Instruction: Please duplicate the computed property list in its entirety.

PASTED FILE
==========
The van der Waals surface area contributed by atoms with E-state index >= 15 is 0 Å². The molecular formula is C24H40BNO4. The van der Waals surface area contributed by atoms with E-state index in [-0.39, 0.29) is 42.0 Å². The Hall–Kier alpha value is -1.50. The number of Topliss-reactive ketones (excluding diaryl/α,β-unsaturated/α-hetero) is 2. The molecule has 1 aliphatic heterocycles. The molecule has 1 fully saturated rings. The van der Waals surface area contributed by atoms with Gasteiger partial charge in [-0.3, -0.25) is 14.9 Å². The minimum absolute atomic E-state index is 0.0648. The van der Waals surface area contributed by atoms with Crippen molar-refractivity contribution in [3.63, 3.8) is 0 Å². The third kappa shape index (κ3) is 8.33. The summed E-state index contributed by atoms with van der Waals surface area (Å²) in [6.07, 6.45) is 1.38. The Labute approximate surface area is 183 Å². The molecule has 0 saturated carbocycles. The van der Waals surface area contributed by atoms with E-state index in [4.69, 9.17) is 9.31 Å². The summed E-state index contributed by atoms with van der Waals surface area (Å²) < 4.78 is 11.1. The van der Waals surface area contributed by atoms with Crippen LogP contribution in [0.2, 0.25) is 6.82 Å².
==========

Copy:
The van der Waals surface area contributed by atoms with E-state index >= 15 is 0 Å². The molecular formula is C24H40BNO4. The van der Waals surface area contributed by atoms with E-state index in [-0.39, 0.29) is 42.0 Å². The Hall–Kier alpha value is -1.50. The number of Topliss-reactive ketones (excluding diaryl/α,β-unsaturated/α-hetero) is 2. The molecule has 1 aliphatic heterocycles. The molecule has 1 fully saturated rings. The van der Waals surface area contributed by atoms with Gasteiger partial charge in [-0.3, -0.25) is 14.9 Å². The minimum absolute atomic E-state index is 0.0648. The van der Waals surface area contributed by atoms with Crippen molar-refractivity contribution in [3.63, 3.8) is 0 Å². The third kappa shape index (κ3) is 8.33. The summed E-state index contributed by atoms with van der Waals surface area (Å²) in [6.07, 6.45) is 1.38. The Labute approximate surface area is 183 Å². The molecule has 0 saturated carbocycles. The van der Waals surface area contributed by atoms with E-state index in [4.69, 9.17) is 9.31 Å². The summed E-state index contributed by atoms with van der Waals surface area (Å²) < 4.78 is 11.1. The van der Waals surface area contributed by atoms with Crippen LogP contribution in [0.2, 0.25) is 6.82 Å².